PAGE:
City reveals first round of budget reductions

Cuts will hit all departments

“A difficult budget for difficult times” was the topic as a revised version of the 2011 document was presented during a Camas City Council workshop.

“Difficult” may be an understatement as city leaders scrambled after learning in late September that the city’s assessed value — and in turn its property tax revenues — would very likely take a nosedive next year, The unexpected hole is an estimated $1.6 million.

City councilors agreed to soften the blow a bit by authorizing the use of $800,000 of the city’s reserve funds, leaving another $800,000 in cuts still needed. During the past four weeks, department heads and staff have been working to whittle down expenses. The results of this effort were discussed last night.

“The spending reductions did touch all of the city’s departments,” said Camas City Administrator Lloyd Halverson. “This is a difficult budget for difficult times.”

Among the proposed cuts are:

o $127,400 from administration departments such as finance, human resources and information technology. Some specific items include deferring the purchase of new computers and not refilling an accountant position that is being vacated at the end of 2010 due to an employee’s retirement.

o $60,000 from recreation. The Camas Municipal Pool season will be reduced from 12 to 8 weeks, its hours of operation will also be trimmed, and the cost of swimming lessons will be increased. The parks department will eliminate paid advertising, as well as its Family Halloween Night event.

o $95,500 from parks maintenance and the cemetery and street funds. There will be reductions in mowing frequency at parks and open space areas, and the maintaining of flowers, shrubs and other vegetation. Playing fields and the Camas Cemetery will also receive less attention, In downtown Camas, there will no longer be hanging baskets, and plant bed maintenance and watering efforts will also be reduced.

o $145,500 from police. A new position that would have focused on traffic enforcement will not be filled, and the department has also taken bites out of its budgeted allotments for uniforms, supplies, travel and building expenses.

o $49,400 from the library. Regular library hours will be reduced and the library will be closed on Saturdays in June, July and August, In addition, employees will take some leaves of absence without pay, and summer positions have been eliminated.

o$99,700 from the community development department. A newly created planning manager position will not be filled, and the hours of one planner position will be sliced by 20 percent.

o $111,300 from the fire department. Reductions include eliminating two currently existing Camas firefighter/IV technician positions that up until the end of 2010 have been funded by monies from East County Fire & Rescue through a cooperative agreement.

Earlier this year, ECFR gave the city notice that as of Dec. 3 it was opting out of the agreement that paid for a total of five CFD positions. Camas is able to fund the three remaining firefighter/paramedic positions.

Kevin Bergstrom, president of the International Association of Fire Fighters Local 2444, said he believes the elimination of the funding for the two firefighter/IV technician positions is not the right decision.

“It’s unfortunate and to some degree unacceptable,” he said. “I just need to express that concern.”

Bergstrom said the fire department has already recently seen a reduction in employees through attrition, and reduced service levels.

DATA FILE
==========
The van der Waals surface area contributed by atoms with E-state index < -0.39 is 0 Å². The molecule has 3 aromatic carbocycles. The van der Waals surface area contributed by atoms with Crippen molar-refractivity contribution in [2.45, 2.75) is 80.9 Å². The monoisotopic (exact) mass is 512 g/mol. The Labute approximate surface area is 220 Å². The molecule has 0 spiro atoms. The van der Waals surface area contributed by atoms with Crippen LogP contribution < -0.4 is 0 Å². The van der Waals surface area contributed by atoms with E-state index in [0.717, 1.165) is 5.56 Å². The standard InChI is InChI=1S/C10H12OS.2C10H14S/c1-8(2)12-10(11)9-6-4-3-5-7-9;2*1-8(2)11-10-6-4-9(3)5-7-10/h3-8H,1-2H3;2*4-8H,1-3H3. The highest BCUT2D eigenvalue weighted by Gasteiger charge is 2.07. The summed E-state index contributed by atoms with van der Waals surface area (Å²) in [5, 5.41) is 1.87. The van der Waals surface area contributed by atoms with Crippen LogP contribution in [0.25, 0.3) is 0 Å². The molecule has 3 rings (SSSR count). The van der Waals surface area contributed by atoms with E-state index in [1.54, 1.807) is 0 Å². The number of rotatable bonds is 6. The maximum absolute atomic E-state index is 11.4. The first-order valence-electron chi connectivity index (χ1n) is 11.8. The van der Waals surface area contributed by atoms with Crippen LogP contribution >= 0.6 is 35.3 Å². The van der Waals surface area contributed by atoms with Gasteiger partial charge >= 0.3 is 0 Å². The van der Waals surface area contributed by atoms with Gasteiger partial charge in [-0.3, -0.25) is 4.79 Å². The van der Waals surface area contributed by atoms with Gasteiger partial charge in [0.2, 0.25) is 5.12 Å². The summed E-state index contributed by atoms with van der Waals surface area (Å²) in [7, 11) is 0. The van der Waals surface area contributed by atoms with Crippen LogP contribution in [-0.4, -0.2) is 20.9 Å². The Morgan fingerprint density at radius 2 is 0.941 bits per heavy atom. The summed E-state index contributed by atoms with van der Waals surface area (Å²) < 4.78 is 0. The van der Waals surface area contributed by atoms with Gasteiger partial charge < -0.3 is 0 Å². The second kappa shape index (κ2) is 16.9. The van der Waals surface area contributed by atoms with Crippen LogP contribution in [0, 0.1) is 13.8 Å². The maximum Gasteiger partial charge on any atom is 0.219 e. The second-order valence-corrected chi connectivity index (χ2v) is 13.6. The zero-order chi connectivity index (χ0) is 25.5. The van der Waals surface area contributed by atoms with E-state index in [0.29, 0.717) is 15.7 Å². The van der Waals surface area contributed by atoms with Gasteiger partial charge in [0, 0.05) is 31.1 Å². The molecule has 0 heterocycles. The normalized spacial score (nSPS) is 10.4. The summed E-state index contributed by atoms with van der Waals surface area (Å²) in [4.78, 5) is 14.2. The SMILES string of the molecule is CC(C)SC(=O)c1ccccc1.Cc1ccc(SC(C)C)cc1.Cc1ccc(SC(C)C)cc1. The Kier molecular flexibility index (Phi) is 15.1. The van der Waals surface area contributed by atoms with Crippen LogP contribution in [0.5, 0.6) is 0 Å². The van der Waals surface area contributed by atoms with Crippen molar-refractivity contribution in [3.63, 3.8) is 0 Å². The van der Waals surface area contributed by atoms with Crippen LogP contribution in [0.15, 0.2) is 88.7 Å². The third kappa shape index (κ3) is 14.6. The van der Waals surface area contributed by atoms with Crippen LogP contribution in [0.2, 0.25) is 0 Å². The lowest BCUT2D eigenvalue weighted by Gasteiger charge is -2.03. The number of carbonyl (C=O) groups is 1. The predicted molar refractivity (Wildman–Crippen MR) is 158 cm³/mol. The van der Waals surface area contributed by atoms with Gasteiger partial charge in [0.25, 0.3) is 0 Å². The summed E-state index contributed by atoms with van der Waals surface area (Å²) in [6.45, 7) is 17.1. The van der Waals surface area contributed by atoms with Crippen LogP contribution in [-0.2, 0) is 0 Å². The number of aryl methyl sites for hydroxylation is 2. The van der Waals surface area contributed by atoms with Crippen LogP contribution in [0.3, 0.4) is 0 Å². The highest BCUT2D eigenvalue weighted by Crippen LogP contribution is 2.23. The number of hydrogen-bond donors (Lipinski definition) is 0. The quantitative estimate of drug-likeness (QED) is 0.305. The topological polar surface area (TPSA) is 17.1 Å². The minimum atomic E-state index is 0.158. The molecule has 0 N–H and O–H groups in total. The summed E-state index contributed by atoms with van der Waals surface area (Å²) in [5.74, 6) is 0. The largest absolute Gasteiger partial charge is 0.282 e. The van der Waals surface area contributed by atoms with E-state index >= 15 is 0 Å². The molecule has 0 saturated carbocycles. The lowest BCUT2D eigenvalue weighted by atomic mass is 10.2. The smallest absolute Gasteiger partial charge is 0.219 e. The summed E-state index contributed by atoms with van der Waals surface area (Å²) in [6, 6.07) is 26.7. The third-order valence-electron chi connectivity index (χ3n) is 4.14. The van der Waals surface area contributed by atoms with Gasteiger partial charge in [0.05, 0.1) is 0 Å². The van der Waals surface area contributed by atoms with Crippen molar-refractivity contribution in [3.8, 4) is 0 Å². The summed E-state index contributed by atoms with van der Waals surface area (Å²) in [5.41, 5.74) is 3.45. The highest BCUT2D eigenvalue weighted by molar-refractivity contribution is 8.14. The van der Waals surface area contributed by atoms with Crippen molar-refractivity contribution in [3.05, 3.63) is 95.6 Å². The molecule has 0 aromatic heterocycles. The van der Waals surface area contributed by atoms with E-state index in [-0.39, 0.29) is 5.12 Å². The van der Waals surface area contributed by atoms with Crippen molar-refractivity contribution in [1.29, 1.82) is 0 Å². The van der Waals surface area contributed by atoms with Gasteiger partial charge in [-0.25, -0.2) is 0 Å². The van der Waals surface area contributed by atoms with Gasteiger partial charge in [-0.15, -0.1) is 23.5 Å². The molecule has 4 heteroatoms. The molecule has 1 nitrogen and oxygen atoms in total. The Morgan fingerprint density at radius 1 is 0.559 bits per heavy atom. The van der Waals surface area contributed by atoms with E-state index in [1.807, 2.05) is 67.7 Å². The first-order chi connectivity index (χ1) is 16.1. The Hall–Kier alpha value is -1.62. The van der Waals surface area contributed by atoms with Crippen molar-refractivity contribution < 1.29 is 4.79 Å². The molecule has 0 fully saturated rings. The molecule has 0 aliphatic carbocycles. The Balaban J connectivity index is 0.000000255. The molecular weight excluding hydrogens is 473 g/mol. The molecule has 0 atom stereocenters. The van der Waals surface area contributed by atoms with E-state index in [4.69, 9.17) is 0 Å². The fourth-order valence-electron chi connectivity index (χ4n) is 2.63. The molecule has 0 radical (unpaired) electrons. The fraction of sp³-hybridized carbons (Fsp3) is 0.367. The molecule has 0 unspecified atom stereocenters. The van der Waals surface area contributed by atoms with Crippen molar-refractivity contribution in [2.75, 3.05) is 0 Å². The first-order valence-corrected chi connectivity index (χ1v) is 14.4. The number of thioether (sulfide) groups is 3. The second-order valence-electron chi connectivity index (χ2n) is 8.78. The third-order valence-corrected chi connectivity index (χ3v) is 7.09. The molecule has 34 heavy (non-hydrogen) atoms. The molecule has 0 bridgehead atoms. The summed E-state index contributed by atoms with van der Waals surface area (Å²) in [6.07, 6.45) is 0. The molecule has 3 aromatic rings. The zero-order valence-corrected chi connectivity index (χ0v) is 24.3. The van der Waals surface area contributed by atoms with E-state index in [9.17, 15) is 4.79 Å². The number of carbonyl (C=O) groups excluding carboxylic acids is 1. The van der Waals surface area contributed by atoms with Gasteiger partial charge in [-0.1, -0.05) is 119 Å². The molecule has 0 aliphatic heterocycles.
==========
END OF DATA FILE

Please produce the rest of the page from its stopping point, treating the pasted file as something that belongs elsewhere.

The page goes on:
Some good news for the two CFD IV technicians is that ECFR Chief Scott Koehler confirmed Monday night that they will be hired by the rural district on or immediately after their Dec. 3 departure from employment with the city of Camas.

Halverson said there still remains roughly $150,000 that needs to be cut from the 2011 budget to meet the task of eliminating $800,000 of expenses.

“The balance can be achieved through a series of personnel cost reductions that we believe are achievable,” he said. Examples include voluntary furloughs, attrition adjustments to the workforce, and employees taking time off instead of cash payouts for holiday time.

“It’s going to be a tough year,” summarized Councilman Steve Hogan.

Some aspects of the budget remain in limbo. Current contracts with all five of the city’s labor groups are up at the end of the year. Negotiations with fire, police, administrative, library and public works unions are currently underway.

While much of the focus has been on what needs to be cut from the 2011 proposed budget, some items that might be considered investments in the future of the city are being funded.

There is a $50,000 contribution toward the startup costs for a proposed Economic Development Commission that is a partnership with the Port of Camas-Washougal and the City of Washougal.

All three entities have pledged funding for the entity that will work to expand existing businesses and bring new businesses and jobs to the east Clark County area.

In addition, the Camas budget includes a $26,000 contribution to the Columbia River Economic Development Commission.

By making $800,000 in proposed cuts, the city is able to live up to its financial policy to sustain a reserve fund that is at least 17 percent of the general fund budget.

Mayor Paul Dennis said the city’s reserve fund balance should be approximately $3.4 million at the end of 2010, meaning to meet policy $2.6 million would need to be left at the end of 2011. Reserves are typically used as a cash-flow buffer, and to have funding available for unexpected expenses.

Councilwoman Helen Gerde said she is pleased city staff was able to accomplish the difficult task of budget reductions.

“It’s going to be hard, but I want to compliment each department on how they did,” she said. “It is not going to be easy.”

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